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Titolo:
PHILOPATRY, SITE FIDELITY, DISPERSAL, AND SURVIVAL OF SPOTTED SANDPIPERS
Autore:
REED JM; ORING LW;
Indirizzi:
UNIV NEVADA,EVOLUT ECOL & CONSERVAT BIOL PROGRAM,ERS 1000 VALLEY RD RENO NV 89512
Titolo Testata:
The Auk
fascicolo: 3, volume: 110, anno: 1993,
pagine: 541 - 551
SICI:
0004-8038(1993)110:3<541:PSFDAS>2.0.ZU;2-0
Fonte:
ISI
Lingua:
ENG
Soggetto:
NATAL PHILOPATRY; SEMIPALMATED SANDPIPER; ACTITIS-MACULARIA; SEXUAL SELECTION; MATING SYSTEMS; PIPING PLOVERS; POPULATION; MATE; TENACITY; BIRDS;
Tipo documento:
Article
Natura:
Periodico
Settore Disciplinare:
Science Citation Index Expanded
Citazioni:
60
Recensione:
Indirizzi per estratti:
Citazione:
J.M. Reed e L.W. Oring, "PHILOPATRY, SITE FIDELITY, DISPERSAL, AND SURVIVAL OF SPOTTED SANDPIPERS", The Auk, 110(3), 1993, pp. 541-551

Abstract

We assessed philopatry, site fidelity, dispersal, and survival duringthe last eight years of an 18-year study of Spotted Sandpipers (Actitis macularia). The first 10 years of the study were of an island population. For the last eight years of the study, we expanded the study area to include a mainland subpopulation, 7 km from the primary island population. We also assessed between-site movement. Yearlings made up 7to 36% of breeders recruited annually, and yearling return was negatively associated with number of fledglings the previous year. We found male-biased philopatry when all yearling returns were included, but nosignificant sex bias of birds that returned and bred. Return rate formales that successfully bred was 63%; for males that were not successful, 29% returned. For females, the return rate of successful breederswas 63% and for unsuccessful breeders 26%. Females changed territories between-clutches more often after nest failure, and birds moved moreoften to the island than to the mainland. We used hatch and fledging success, philopatry, and site fidelity rates to construct male and female life tables, separating successful and unsuccessful breeders. FromU.S. Fish and Wildlife Service recovery records, dispersal distances ranged from 3.6 to 147 km. We conclude that expanding our study site gave a more accurate picture of philopatry, dispersal, and site fidelity. Birds apparently treated all study areas as a single site, with theisland preferred to the mainland for breeding.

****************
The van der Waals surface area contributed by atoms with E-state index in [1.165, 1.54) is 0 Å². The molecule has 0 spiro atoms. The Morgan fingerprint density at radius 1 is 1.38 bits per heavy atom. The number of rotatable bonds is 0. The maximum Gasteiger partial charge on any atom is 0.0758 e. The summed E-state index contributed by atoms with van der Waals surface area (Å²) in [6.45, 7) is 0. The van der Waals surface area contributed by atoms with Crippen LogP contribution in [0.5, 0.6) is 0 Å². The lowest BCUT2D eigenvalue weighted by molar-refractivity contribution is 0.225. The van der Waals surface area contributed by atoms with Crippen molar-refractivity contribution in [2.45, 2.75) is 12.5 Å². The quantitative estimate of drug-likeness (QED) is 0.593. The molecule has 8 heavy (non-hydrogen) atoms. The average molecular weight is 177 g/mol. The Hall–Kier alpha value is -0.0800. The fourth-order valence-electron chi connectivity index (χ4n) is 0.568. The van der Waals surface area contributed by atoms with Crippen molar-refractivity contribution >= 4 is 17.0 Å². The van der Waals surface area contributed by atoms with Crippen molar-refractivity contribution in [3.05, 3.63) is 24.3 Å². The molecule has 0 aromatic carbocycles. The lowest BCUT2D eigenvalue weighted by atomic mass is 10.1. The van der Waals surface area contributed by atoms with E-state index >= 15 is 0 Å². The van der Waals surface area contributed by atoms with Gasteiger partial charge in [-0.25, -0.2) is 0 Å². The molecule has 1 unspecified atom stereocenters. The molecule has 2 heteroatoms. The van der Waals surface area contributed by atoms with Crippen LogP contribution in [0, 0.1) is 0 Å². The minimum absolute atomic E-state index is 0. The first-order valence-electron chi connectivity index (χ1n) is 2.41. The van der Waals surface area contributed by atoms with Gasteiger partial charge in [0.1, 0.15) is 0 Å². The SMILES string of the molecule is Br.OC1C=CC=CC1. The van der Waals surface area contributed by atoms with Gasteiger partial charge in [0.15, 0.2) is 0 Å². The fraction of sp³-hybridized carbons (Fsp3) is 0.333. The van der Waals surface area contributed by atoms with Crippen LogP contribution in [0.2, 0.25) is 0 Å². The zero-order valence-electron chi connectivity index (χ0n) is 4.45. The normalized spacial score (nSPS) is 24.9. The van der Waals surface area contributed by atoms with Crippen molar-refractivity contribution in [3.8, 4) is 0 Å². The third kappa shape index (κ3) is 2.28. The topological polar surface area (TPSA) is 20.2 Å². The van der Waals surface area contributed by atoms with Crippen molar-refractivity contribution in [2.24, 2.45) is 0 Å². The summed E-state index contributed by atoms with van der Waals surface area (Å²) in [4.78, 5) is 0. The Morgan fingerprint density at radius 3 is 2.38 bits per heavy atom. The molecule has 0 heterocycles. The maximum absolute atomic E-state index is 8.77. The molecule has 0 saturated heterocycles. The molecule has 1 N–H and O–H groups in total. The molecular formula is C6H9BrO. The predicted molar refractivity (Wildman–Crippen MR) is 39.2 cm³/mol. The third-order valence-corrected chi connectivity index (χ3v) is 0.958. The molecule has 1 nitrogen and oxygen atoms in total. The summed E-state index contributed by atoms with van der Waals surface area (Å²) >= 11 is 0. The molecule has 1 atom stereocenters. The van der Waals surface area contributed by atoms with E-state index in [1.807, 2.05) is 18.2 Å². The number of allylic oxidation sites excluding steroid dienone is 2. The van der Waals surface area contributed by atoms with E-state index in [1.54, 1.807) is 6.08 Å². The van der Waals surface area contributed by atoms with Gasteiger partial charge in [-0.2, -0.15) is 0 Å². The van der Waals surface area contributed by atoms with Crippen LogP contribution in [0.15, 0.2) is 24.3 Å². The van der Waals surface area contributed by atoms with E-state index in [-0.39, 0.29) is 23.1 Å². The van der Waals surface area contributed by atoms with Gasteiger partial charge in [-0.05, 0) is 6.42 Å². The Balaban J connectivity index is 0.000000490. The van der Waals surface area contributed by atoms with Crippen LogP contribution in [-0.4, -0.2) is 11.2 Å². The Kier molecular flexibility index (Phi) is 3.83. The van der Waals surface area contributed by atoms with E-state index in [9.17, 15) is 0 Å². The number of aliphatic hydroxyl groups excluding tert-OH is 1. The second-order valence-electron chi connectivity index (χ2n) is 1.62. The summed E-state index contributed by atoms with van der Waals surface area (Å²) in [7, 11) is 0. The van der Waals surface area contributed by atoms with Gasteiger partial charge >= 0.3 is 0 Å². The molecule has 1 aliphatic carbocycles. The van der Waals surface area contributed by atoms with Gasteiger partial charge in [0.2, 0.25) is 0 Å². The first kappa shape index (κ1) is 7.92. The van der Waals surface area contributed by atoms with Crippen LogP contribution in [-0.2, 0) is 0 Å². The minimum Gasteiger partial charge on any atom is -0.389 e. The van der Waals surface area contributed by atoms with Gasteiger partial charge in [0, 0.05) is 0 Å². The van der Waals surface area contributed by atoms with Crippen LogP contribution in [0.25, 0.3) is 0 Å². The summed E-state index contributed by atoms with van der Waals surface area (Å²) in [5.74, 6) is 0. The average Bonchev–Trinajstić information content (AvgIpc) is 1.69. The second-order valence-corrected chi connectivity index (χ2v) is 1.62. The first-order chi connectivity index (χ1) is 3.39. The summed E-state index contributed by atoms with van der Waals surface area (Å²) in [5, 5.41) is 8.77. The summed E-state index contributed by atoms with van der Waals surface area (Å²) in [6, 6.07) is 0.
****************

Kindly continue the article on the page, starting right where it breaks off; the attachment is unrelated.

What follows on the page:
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Documento generato il 02/12/20 alle ore 05:39:46